The next morning I arrived at school to find an email waiting for me. It was from those girls. They had been up until 2:30 a.m. thinking about their actions.  They wrote honestly -- they admitted their rudeness, and pleaded for my forgiveness. I almost cried: after so many years, VALIDATION!  I HAD been right!  I hadn't made all of it up.  I could finally be sure.  I realized that day I have done both others with TS and myself a disservice for years.  Yes, attitude is vital.  Yes it makes all the difference in how one responds to a situation.  BUT WE DID NOT, AND DO NOT, 'INVENT' THE SITUATION.  I was not weak, or somehow wrong, to think that others were cruel, and to feel angry and depressed about that.  Others WERE cruel, and to feel angry and depressed is the natural reaction that anyone would have.  It is so important to recognize that.

So how do you cope?  How do you live happily, knowing that a portion of the world (perhaps a big portion when you're young) is cruel?

-a lot of people, like the girls I talked to, just don't think.  They aren't bad people, they just didn't know what is going on, and don't know how to react.  Realizing that you would probably laugh too if you had never heard of TS helps remove a lot of your own anger and resentment.

-since some people don't understand what is happening, tell them. 
Write an article for the school paper.  Do a class presentation.  Give people the TSFC Q&A.  At least that way you can find out who is actually cruel, and who just needed an explanation.  I found that the second type is much more common than I had thought it would be.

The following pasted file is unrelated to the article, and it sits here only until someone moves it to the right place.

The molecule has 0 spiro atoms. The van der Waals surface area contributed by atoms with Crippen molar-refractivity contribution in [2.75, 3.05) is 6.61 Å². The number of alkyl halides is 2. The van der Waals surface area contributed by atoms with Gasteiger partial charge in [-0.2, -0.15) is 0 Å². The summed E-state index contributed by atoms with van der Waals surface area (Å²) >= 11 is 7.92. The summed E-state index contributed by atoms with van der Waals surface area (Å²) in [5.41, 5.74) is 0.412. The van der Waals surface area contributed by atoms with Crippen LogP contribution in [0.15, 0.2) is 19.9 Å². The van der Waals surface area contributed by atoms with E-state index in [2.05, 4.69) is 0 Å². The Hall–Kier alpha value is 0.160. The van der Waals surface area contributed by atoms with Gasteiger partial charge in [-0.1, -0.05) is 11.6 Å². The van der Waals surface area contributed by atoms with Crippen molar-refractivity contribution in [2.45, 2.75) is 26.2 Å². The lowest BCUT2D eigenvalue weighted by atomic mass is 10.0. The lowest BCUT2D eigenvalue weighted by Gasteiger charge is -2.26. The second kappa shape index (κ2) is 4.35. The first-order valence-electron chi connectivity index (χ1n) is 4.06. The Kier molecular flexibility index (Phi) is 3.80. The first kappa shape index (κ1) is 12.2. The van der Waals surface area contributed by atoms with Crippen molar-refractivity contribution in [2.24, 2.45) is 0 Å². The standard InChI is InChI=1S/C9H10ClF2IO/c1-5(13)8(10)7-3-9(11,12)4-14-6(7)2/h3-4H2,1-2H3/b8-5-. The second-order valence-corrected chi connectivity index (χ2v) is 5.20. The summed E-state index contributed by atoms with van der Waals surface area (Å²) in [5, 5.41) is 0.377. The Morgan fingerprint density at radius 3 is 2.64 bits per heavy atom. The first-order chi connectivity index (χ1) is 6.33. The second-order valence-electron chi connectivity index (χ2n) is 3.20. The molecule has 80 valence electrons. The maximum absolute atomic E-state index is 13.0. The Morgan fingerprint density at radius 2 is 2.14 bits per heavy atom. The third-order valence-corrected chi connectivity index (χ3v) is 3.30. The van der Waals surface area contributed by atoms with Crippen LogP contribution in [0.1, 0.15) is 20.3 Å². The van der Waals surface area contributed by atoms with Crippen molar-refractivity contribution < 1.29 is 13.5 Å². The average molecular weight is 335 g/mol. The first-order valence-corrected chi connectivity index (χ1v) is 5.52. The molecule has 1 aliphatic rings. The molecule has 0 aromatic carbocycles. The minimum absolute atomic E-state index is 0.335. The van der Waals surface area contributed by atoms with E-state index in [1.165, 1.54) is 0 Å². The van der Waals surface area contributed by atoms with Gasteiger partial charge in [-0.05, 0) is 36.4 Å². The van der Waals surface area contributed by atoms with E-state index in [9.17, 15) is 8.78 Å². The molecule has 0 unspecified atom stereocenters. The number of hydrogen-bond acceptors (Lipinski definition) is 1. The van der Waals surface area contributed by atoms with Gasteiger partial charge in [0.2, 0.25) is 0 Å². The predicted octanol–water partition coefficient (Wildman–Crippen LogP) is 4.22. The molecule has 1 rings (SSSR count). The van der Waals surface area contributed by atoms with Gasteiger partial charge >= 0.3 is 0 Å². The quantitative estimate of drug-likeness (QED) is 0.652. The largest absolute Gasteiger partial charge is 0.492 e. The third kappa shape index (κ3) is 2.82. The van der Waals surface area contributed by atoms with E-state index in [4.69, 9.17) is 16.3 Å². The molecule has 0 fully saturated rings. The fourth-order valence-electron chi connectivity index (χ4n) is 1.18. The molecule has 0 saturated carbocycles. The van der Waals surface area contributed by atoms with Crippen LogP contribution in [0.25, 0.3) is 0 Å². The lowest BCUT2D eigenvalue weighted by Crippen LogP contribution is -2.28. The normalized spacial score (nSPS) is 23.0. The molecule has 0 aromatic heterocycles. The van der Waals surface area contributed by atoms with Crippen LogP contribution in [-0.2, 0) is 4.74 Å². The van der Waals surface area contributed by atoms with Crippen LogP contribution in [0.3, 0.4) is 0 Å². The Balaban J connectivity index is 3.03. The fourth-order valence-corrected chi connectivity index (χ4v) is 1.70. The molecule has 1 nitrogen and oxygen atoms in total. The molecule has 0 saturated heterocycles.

-you can't explain TS to everyone all of the time.  So carry cards that talk about TS.  Wear a TS button.  When people see you do something strange, they look for a reason why.  These things can help give a fast explanation.

-one of my biggest problems is that I always used to set myself up.  I would go into a new situation convincing myself that people wouldn't see my TS, and that they wouldn't laugh.  They always did.  A big step is accepting these things - knowing that "Yes, people are going to react".  It's amazing how much that helps.  I now always go into a new situation saying to myself, "Ok, these people don't know me.  They will react a few times before they realize I can't help it, and then they will try and stop".  When I expect these things, they are easier to ignore.

-self-acceptance is a biggie.  People look to you to see how to react.  If you avoid eye contact, keep your head down, and generally look like you agree that you are a loser, then people will follow suit, and treat you like a loser.  One day I decided that I would "fake it" - I would pretend that the TS wasn't bothering me, and that I liked myself.  I was astounded at how differently new people treated me then.  I was also astounded that, after awhile, I began to believe the things that I was "faking"…

-start seeing the insults that people throw at you as saying more about THEM than about YOU. 
Realize that the biggest bullies are usually the kids that have the lowest self-esteem - they don't feel good about themselves, so they need to pick on some guy with a disorder to try and make themselves feel better.  If you really believe that you are ok, some guy who says that you aren't ok is just plain wrong.  If he knows that you have TS and teases you anyway, be disgusted by him, and feel sorry for him because he has a small mind.

-focus on the people that do like you.  If 99 people in a room liked me, I used to ignore them all and try to hang around the 1 that didn't!  Now, after a lot of practice, I can go into a roomful of people who are reacting and laughing at me, and not notice THEM because I am focused on the one person I am with.

Cheers!

Duncan

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Last updated on October 6, 2017